RubyMine 2017.2.3 (build 172.3968.40) is available. The highlight of this build is the ability to now work with Docker and Docker Compose on Windows. Additionally, in this post we will share more details on the recent debugger improvements.

Running Docker Compose on Windows

If you are running Windows, you probably know that support for Docker and Docker Compose, announced in v2017.1 and v2017.2 respectively, didn’t work for our Windows users because of an inability to configure Docker/Compose as a remote Ruby interpreter in RubyMine. Today’s update finally fixes this and other issues related to the Docker integration on Windows. In short, you should now be able to configure Docker/Compose on Windows the same way as shown below:

docker windows rubymine
Continue reading

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RubyMine 2017.2.3 EAP: Better Debugger

Hi everyone,

RubyMine 2017.2.3 EAP has been released, introducing a number of improvements for the debugger and other bug-fixes.

Better Debugger

Our recent drive to enhance performance has affected the debugger too. In this RubyMine EAP we’re bringing these debugging improvements:

  1. No more issues with multi-process debug targets. Now it’s possible to debug servers like Passenger, Zeus, and Foreman painlessly. Moreover, Attach to Local process now perfectly works with these servers: just select the web/deployment server during the attach phase, and RubyMine will stop at the breakpoints in all its subprocesses.
  2. The debugger is now smart enough to detect costly operations triggered by watch expressions evaluation. It will stop such operations if they’re likely to slow down the debugging process. For example, if any tracked variables use SQL queries for the to_s evaluation, RubyMine will not slow down during stepping, which it did before.

Continue reading

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RubyMine 2017.2.2 EAP: Speeding Things Up

Hi everyone,

RubyMine 2017.2.2 EAP has been released introducing a series of performance improvements and a number of bug-fixes.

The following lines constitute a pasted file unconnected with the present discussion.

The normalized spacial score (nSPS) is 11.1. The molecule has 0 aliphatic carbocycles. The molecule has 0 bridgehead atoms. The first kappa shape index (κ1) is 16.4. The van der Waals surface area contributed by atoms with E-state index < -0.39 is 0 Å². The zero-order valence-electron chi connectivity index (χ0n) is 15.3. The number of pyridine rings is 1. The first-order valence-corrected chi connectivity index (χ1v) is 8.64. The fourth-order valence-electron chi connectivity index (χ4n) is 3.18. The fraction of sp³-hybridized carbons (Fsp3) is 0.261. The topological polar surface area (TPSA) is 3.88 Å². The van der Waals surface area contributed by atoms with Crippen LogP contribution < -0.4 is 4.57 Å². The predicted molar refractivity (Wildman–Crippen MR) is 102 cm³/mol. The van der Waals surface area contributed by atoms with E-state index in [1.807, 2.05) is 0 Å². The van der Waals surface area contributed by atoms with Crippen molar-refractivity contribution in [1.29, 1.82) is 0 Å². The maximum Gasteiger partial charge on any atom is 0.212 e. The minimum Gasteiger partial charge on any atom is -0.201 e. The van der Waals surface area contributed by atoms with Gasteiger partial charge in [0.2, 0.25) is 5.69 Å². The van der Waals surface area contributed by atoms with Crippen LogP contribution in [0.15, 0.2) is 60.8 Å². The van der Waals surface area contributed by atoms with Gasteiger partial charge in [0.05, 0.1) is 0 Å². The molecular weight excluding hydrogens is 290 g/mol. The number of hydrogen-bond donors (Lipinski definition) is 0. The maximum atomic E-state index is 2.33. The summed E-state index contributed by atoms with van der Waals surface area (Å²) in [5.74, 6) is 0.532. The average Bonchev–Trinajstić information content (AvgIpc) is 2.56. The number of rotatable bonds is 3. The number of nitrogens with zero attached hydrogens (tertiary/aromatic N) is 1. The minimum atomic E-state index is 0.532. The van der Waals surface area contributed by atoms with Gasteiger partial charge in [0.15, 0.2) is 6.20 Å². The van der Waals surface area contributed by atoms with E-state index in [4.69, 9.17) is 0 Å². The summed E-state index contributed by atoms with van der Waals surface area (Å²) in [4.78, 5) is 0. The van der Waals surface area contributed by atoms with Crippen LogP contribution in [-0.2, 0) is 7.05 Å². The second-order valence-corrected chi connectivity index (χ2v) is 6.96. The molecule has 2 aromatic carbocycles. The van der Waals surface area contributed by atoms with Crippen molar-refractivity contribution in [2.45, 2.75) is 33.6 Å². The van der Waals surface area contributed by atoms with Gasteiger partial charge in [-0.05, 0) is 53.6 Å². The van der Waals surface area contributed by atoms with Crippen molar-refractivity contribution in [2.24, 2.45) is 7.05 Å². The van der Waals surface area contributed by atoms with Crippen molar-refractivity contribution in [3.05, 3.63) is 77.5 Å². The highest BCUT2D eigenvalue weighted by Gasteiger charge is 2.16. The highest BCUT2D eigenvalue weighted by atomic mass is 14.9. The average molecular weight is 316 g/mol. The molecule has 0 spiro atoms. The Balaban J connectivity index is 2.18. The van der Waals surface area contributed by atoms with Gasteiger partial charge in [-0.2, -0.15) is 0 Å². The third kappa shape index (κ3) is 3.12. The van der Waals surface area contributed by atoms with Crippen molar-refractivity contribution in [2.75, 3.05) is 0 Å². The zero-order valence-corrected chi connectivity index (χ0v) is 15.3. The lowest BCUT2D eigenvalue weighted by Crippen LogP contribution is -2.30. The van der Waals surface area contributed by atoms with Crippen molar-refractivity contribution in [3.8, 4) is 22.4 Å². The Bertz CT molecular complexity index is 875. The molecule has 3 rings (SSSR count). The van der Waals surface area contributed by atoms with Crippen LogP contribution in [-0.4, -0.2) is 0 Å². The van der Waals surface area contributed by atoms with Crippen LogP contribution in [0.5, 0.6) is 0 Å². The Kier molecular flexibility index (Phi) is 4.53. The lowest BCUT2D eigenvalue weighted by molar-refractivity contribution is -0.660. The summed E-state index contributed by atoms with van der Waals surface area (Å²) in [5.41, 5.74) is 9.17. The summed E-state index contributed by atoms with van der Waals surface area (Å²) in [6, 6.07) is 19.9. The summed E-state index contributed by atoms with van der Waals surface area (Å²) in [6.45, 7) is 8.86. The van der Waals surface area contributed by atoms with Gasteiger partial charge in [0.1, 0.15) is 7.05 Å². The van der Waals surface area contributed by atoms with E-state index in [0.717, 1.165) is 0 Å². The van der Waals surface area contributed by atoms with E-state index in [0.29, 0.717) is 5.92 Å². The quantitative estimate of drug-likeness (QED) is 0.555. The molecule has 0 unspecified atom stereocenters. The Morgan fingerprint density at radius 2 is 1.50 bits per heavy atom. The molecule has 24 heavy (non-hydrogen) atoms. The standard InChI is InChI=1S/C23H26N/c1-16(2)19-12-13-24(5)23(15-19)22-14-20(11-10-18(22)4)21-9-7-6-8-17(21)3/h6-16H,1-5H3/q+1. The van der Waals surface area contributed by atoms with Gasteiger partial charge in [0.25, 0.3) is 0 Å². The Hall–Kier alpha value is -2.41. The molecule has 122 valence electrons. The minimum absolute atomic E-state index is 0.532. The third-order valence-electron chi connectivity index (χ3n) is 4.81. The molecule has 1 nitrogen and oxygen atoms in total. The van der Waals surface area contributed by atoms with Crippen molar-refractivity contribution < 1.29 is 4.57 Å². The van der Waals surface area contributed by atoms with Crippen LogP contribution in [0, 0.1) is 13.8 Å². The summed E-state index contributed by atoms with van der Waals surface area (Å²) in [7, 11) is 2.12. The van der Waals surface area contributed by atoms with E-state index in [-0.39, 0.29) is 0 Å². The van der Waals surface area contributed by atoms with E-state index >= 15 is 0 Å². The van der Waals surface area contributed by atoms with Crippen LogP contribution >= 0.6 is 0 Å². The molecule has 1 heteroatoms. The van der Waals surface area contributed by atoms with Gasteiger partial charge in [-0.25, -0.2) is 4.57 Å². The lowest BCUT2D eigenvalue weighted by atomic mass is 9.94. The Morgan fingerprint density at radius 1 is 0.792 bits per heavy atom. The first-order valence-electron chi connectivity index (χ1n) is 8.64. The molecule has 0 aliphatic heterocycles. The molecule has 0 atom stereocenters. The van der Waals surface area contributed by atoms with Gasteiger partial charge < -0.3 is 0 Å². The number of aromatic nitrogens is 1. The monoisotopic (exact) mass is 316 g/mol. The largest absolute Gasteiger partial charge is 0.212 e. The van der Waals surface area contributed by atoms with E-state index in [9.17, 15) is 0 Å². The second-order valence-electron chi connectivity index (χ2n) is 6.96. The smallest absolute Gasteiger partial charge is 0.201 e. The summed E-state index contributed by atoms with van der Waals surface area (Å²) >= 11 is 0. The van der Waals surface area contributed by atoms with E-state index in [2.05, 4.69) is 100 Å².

The Hunt for Performance

This EAP contains the first part of major performance updates that will take full effect in v2017.3 (to be released in fall 2017).

For this EAP, we have fixed internal bugs affecting the speed of code completion, inspections, and the overall responsiveness of the IDE.

As a quick-and-dirty test we have analyzed Discourse and TracksApp, the two well known open source Rails apps, for existing errors and code smells with RubyMine (Code | Inspect Code), and compared it against the same analysis in the current stable v2017.2.1. The results varied across the team, but generally showed a 50%-100% increase in speed of code analysis when inspecting the whole project. Continue reading

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RubyMine 2017.2 Released: Docker Compose, RuboCop Quick-fixes, Better Version Control, and more

Hi everyone,

RubyMine 2017.2 (build 172.3317.60) has been released today! This is the second major release this year. See more and download this version from our What’s new page.

RubyMine 2017.2

As usually, every significant feature was announced during our Early Access Program versions, and discovered in a blog post. Let’s see what’s new in detail:

Docker Compose

  • Support for Docker has been upgraded with Docker Compose! Now you can work with your apps in Docker containers taking advantage of code analysis, completion, and other great IDE features. See the related blog post to learn how to configure Docker Compose for your project.
  • Starting with this release you can also use the RubyMine debugger to debug your rails applications running with Docker Compose. Find more in this post.

Continue reading

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RubyMine 2017.2 Release Candidate: Quick-fixes for RuboCop

RubyMine 2017.2 RC (build 172.3317.60) is out. This release candidate features quick-fixes for RuboCop, and brings other minor improvements.

Since the previous major release (v2017.1) RubyMine has displayed RuboCop offenses treating and highlighting them as code inspections, but lacked an ability to autocorrect found code smells. Now we have improved that partial solution by adding proper quick-fixes:


If you press Alt+Enter, RubyMine will suggest a quick-fix for a found error, and auto-correct all errors in the file with RuboCop. So no more jumping to the terminal to fix your code with RuboCop! Continue reading

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RubyMine 2017.2 EAP 5: Debugging Docker Compose apps

RubyMine 2017.2 EAP 5 (build 172.2953.21) has been released. For this EAP we’re providing long-awaited support for debugging apps inside of a docker-compose service. If you haven’t configured Docker Compose in RubyMine yet, refer to this post and set it up in minutes. Here’s how you can try the debugger:

Open your Docker project in RubyMine, and make sure you’ve chosen Docker as a remote SDK in Preferences / Settings | Ruby SDK & Gems:


Continue reading